One of the proposed reasons for this is not biopsychological or genetic, but it is a culture and social explanation, namely that men are more likely to bottle away their feelings and not tell anyone, whereas women are far more likely to seek help and treatment. This addresses the reason in statistics, however it does suggest that the statistics are wrong and that men and women experience and equal amount of depression.
An alternate explanation for this is that women have more frequently changing hormones and that these may have an impact on the rates of depression witnesses in women.
Age, those who are most at risk of depression are teenagers. The reason for this is widely believed to be misbalanced neurochemicals in the developing brain. From ages 20-50 the risk of depression is less than teenagers, but around 3% of the population in this category will be affected by depression. At age 65 and above the risk of depression increases somewhat and this is largely attributed to the end of one’s career and subsequent retirement; there is much research to suggest that being meaningfully employed is a great preventative measure to depression, for example (Frese and Mohr 1987) conducted a longitudinal study of blue-collar workers over the age of 45, some of whom had been unemployed or re-unemployed. It was found that unemployment is linked with depression, a lack of hope and financial problems.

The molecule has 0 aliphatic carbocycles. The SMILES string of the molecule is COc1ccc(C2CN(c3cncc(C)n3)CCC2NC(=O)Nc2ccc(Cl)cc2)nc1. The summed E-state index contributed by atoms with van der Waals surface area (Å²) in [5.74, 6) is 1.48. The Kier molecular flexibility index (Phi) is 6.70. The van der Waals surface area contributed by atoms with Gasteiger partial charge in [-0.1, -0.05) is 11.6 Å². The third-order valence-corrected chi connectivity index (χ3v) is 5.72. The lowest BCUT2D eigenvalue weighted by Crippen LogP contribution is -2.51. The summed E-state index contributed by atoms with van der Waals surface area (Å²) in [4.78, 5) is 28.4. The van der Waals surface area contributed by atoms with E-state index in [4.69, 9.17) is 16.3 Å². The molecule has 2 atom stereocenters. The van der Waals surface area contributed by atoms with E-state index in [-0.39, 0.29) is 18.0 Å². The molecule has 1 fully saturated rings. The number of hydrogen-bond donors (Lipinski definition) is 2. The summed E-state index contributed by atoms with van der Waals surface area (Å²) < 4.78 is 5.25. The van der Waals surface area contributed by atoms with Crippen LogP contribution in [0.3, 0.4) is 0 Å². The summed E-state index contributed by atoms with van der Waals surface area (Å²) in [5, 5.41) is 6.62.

Martial status can lead to increased rates of depression, typically if a person is unhappily married, or divorced then their chances of depression, whereas, those who are happily married are less likely to experience depression.
Genetics can play a role in the development of depression, if a person has a family member who suffers from depression then their chances increase. This suggests that their is a biological root of depression and that other factors are epigenetic.
Having a thought patterns which are negative can cause depression and can often be mistaken as a symptom. Let’s look at a depressive thought pattern: ‘I’m doing this, this has no purpose, therefore I have no purpose and the world is meaningless.’